BC’s Auditor General has made an important change in the way his office does its work that will help guarantee the independence of his office.
In the past, part of the money that paid for the operation of the AG’s Office came from providing contracted services to organizations like crown corporations and other agencies outside of the Consolidated Revenue Fund. This became a public issue when the Auditor General took on a contract with Partnerships BC to “review” the privatization agency’s Value for Money reports on public private partnerships (P3s).
In 2006 BC forensic auditor Ron Parks criticized the role being play by the Auditor General in the process. Parks said these review engagements provided no real support for the use of P3s. He called on the Auditor General to examine P3s himself rather than just reviewing Partnerships BC’s work. And, he recommended:
The Auditor General’s work on P3 projects should be funded out of his general budget, and not performed on a fee for service basis, in order to heighten the public’s perception of independence.
Later that year I wrote a report for the CCPA that looked at the offices of the BC’s Auditor General and Information Commissioner. The report focused primarily on the underfunding of these offices but also made the point that the fee-for-service practice compromised the independence of the Office of the Auditor General. This report was covered extensively in the media.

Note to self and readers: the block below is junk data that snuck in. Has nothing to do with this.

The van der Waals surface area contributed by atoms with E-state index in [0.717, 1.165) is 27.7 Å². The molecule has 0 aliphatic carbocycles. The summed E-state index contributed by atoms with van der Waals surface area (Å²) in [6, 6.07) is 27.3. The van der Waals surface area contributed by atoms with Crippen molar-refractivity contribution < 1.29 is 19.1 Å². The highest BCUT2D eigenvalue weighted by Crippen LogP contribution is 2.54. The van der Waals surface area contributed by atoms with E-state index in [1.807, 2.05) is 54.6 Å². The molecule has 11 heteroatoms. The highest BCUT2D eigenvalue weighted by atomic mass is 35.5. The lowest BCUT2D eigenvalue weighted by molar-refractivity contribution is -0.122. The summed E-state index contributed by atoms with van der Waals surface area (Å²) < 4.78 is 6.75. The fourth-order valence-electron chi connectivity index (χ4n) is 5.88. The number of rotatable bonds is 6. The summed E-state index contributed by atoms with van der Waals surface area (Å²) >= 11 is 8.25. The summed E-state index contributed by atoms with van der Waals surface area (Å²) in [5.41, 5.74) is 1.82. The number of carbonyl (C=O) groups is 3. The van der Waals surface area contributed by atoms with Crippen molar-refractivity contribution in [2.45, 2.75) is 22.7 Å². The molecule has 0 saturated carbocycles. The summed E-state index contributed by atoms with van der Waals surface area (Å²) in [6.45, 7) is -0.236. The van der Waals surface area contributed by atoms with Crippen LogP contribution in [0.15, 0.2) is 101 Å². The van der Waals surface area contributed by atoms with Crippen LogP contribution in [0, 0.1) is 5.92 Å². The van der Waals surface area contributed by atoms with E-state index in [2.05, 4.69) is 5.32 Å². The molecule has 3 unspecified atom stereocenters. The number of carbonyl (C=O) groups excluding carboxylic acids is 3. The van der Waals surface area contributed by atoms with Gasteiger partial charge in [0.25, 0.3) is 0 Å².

In his report to the Public Accounts Committee on November 30th Auditor General John Doyle pointed out that in 2008/09 for the first time they did not recover any money for fee-for-service engagements. When asked if this related to the autonomy of his office he said:
That was part of the thinking around it – the sense of independence and not depending on income streams. Looking at the legislation, it makes it quite clear that our one and only client is the Legislative Assembly. Based on that overriding issue, the collection of fees didn’t seem to fit into that.
While this might seem like an issue only for the biggest of policy wonks it has broad importance for anyone interested in a public review of government policy. Government routinely stonewalls release of information through other means but the Auditor General, who reports only to the legislature, not the government, is much harder to deny. His recent work on the Olympics, homelessness and government executive compensation would have been hard to duplicate by any other body.
Strengthening the perception of the independence of his office is important for all of us.